From this short example you can see that one of the reasons we often reject our child self is because the voice that it speaks in is so child-like. We often dismiss it as nonsense and bury the feelings that are attached to the voice and the inner child that it came from. As a result the fear remains within us, and continues to affect us even thought we have dismissed it from our conscious mind.
To connect to our child self we need to connect with it on its level without judgment, to learn to speak its language.

Connecting with your shadow child
See yourself in a room. In the centre of the room there is a chair, opposite it is a standing mirror. It is in this mirror that you are going to connect with your shadow child.
You may like to decide that you are going to connect specifically to the darker, damaged side of your shadow child or to the brighter, positive side of your shadow child. Alternatively, you may decide you are just going to connect with whatever part of your shadow child wishes to come forward. Make your choice and form your intention.
Now see yourself walking over to the chair and sitting down. As you do so, rather than seeing your literal, physical reflection in front of you, you see a child sitting or standing opposite you in the mirror. It is your own shadow child.
Take him/her in visually, feel her emotions. Is he pleased to see you? Does she trust you? Do you feel distant or close from him? Work with these observations and questions for a while.
Is there anything that he wishes to communicate with you? Is there anything that he is asking of you at this time? How can you help each other?
This is a place and a space that you can come to any time to commune, heal the wounds of and get to know and draw strength from your shadow child, bringing him back into your conscious awareness to participate in your life fully and actively.

© Toby Ouvry 2014, you are welcome to use or share this article, but please cite Toby as the source and include reference to his website www.tobyouvry.com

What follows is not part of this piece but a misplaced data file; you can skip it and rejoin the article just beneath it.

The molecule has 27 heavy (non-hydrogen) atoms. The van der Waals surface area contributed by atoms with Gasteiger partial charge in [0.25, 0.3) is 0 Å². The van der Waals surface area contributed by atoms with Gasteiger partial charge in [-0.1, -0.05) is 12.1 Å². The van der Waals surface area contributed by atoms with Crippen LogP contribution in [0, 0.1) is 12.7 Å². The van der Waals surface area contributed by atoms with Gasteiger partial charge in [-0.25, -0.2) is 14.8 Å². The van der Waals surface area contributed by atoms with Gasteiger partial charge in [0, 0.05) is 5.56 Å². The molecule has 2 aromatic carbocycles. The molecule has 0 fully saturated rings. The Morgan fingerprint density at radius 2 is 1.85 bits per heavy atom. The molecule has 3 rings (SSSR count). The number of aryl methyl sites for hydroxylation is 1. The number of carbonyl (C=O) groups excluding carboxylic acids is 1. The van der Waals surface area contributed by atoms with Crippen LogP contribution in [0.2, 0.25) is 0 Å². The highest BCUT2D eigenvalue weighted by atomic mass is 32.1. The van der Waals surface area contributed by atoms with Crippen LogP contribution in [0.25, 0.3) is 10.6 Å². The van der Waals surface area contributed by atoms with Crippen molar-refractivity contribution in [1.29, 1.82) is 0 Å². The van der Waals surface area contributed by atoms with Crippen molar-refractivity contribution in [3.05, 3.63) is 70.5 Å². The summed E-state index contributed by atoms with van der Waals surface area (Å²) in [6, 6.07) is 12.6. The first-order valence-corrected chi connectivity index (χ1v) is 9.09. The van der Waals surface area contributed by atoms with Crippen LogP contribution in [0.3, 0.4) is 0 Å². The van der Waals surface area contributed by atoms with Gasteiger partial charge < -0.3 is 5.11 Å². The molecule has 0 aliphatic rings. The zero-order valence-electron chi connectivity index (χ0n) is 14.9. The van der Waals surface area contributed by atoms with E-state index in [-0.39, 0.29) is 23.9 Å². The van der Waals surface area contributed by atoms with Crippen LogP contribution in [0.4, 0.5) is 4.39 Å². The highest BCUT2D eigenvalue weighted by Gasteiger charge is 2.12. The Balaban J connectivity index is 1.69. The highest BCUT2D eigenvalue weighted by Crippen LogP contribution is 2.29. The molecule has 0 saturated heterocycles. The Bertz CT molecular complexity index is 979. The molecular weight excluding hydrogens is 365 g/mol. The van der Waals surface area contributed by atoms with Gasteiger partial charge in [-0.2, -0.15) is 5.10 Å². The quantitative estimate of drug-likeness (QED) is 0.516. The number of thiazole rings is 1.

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Mindful Learning

Dear Integral Meditators,

These days there is absolutely no doubt that capacity to be adaptable, flexible and to learn quickly are necessary for successfully negotiating both the professional and personal challenges of your life. How can mindfulness help you with this? This is the question that I explore in the article below.

In the ‘whats on’ section below, you will see that this months workshop on the 27th of July is on developing the language of your shadow self. This is another skill that I would put at a premium for living an evolved, happy and successful life. Click on the link for full details.

Yours in the spirit of mindful learning,

Toby


Upcoming Courses at Integral Meditation Asia:

JULY
Sunday July 27th, 9.30am-12.30pm –  Meditations for Developing the Language of Your Shadow Self – A Three Hour Workshop 

AUGUST
Call of the Wild: Meditating with Animal Guides and Familiars

Through to end August: Special offer on 1:1 Coaching at Integral Meditation Asia


Mindful Learning

One of the main functions and benefits of a mindfulness practice is that it helps you to increase your natural intelligence and problem solving capacity. How does it do this? By helping you to become more observant. The more you are really looking and observing in your life the more you will see, the more you see the more you will understand about the way reality works, and the more you will learn

Obstacles to mindful learning
Even with effort mindful learning can be difficult because of a variety of factors, amongst them:

  • Our capacity to make reflex judgments